Re: is XSLT 2.0 implementable? (was: N : M transforma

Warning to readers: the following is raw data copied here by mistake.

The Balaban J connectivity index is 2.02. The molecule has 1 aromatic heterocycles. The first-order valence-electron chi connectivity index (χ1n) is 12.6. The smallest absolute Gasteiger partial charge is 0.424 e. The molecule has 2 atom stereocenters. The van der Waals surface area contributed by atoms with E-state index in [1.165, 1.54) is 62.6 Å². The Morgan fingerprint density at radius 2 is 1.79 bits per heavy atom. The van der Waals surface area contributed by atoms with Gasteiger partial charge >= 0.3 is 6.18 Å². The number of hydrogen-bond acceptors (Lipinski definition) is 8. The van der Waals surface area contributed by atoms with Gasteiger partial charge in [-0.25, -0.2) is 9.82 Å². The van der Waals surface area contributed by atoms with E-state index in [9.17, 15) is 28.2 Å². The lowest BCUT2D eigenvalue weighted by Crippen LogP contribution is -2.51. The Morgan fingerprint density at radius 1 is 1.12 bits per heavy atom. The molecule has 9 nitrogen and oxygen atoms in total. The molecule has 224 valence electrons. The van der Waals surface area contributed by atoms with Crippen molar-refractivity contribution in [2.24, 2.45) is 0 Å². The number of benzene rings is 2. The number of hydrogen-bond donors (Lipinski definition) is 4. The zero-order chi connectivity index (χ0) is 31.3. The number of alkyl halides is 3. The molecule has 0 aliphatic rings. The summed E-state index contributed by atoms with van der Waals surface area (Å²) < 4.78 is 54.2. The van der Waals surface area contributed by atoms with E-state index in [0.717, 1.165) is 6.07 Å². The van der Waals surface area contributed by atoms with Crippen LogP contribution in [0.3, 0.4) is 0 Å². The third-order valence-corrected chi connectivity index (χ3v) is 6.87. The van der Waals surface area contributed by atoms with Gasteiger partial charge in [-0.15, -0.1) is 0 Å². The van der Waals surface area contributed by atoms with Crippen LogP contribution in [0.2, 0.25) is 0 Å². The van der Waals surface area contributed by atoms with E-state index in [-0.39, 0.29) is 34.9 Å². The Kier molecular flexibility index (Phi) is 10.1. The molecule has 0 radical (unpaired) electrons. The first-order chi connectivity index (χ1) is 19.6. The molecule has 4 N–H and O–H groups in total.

> If they were paying, either for the specs or for the products, then they > might have more ability to influence the outcome... It depends whether you view the W3C as a consortium of vendors protecting their self interest, or an organisation that's "Leading the Web to its Full Potential". Yes I know it's a bit of both but I'm still enough of an idealist to believe that it isn't OK just to say that a specification can be taken over by a group of database vendors and warped to their requirements at the expense of the original users just because they are paying members of the organisation that promotes the standard. Concerns of existing users of a language should have weight when considering new versions of a language, irrespective of financial concerns. Actually I know that (despite appearences of the current draft:-) backward compatibility issues _have_ been a major concern of the XSL WG. My objection above is more with (one possible reading of) your comment than wth the actual progress of the specification. However I think (in case it isn't obvious) that in compromising over the merger with XQuery the XSLT group has weighed the alleged benefits of the merge rather more highly than the definite costs to existing XSLT users of additional complexity and loss of predicatbility. > Yes, this is likely. We're exploring this area at the moment: for > example there are suggestions that a stylesheet should be able to say > whether it requires to use a schema-aware (or non-schema-aware) > processor, to ensure interoperable results. yes please. > Note that we already have this in a very basic form with ID attributes > in XSLT 1.0; these will be recognized by the id() function or not, > depending on the XML parser you use. I know. this and Microsoft's cavalier attitude to white space are the two main causes of in-operability between stylesheets (not using extensions). I would have hoped that the lesson learned would be to tighten up such variability and try as far as possible to nail these things down in a future spec, but no: rather than just have to worry about ID attributes, now almost every element and attribute is subject to the same variablity, and rather than worry about some white space vanishing we can no longer be assured of any of the original lexical information in the file being preserved. I'm sorry but I really don't see this as progress especially as it is a price being paid for something that I don't really think I need: the ability for an XSLT system to claim that an XML view of a database is really an XML view of the original document, even if all kinds of markup have been thrown away. I don't mind these systems throwing away information that isn't relevant to their use but that should be seen as some initial normalisation phase out of scope for Xpath. XPath as a language for querying XML document structure should do just that, not permit on-the-fly normalisations, especially if it is processor specific whether or not they occur. David ________________________________________________________________________ This e-mail has been scanned for all viruses by Star Internet. The service is powered by MessageLabs. For more information on a proactive anti-virus service working around the clock, around the globe, visit: http://www.star.net.uk ________________________________________________________________________ XSL-List info and archive: http://www.mulberrytech.com/xsl/xsl-list
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